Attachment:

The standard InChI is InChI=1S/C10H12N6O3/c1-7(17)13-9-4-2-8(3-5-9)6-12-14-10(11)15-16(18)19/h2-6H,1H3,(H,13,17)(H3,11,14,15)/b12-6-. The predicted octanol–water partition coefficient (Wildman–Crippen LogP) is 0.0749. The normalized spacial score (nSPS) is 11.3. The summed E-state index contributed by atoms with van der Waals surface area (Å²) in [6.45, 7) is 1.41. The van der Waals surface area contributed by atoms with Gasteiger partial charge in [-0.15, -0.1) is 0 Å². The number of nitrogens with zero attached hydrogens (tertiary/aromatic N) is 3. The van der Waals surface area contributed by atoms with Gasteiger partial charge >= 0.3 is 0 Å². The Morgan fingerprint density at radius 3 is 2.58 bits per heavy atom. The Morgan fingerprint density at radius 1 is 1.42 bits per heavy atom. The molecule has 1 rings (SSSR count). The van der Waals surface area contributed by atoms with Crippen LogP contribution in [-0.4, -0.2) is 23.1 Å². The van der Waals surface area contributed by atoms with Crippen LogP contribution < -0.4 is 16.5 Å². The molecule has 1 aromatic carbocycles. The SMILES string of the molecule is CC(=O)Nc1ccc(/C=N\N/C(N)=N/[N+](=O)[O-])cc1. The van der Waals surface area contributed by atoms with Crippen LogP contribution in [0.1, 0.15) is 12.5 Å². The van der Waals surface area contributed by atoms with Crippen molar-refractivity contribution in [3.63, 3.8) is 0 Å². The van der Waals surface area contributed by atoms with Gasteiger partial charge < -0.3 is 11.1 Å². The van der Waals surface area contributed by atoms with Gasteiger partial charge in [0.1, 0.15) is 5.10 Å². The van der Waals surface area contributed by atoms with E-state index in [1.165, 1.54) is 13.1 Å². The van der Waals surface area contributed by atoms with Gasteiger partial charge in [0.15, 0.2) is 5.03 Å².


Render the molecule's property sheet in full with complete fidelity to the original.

The standard InChI is InChI=1S/C10H12N6O3/c1-7(17)13-9-4-2-8(3-5-9)6-12-14-10(11)15-16(18)19/h2-6H,1H3,(H,13,17)(H3,11,14,15)/b12-6-. The predicted octanol–water partition coefficient (Wildman–Crippen LogP) is 0.0749. The normalized spacial score (nSPS) is 11.3. The summed E-state index contributed by atoms with van der Waals surface area (Å²) in [6.45, 7) is 1.41. The van der Waals surface area contributed by atoms with Gasteiger partial charge in [-0.15, -0.1) is 0 Å². The number of nitrogens with zero attached hydrogens (tertiary/aromatic N) is 3. The van der Waals surface area contributed by atoms with Gasteiger partial charge >= 0.3 is 0 Å². The Morgan fingerprint density at radius 3 is 2.58 bits per heavy atom. The Morgan fingerprint density at radius 1 is 1.42 bits per heavy atom. The molecule has 1 rings (SSSR count). The van der Waals surface area contributed by atoms with Crippen LogP contribution in [-0.4, -0.2) is 23.1 Å². The van der Waals surface area contributed by atoms with Crippen LogP contribution < -0.4 is 16.5 Å². The molecule has 1 aromatic carbocycles. The SMILES string of the molecule is CC(=O)Nc1ccc(/C=N\N/C(N)=N/[N+](=O)[O-])cc1. The van der Waals surface area contributed by atoms with Crippen LogP contribution in [0.1, 0.15) is 12.5 Å². The van der Waals surface area contributed by atoms with Crippen molar-refractivity contribution in [3.63, 3.8) is 0 Å². The van der Waals surface area contributed by atoms with Gasteiger partial charge < -0.3 is 11.1 Å². The van der Waals surface area contributed by atoms with Gasteiger partial charge in [0.1, 0.15) is 5.10 Å². The van der Waals surface area contributed by atoms with E-state index in [1.165, 1.54) is 13.1 Å². The van der Waals surface area contributed by atoms with Gasteiger partial charge in [0.15, 0.2) is 5.03 Å².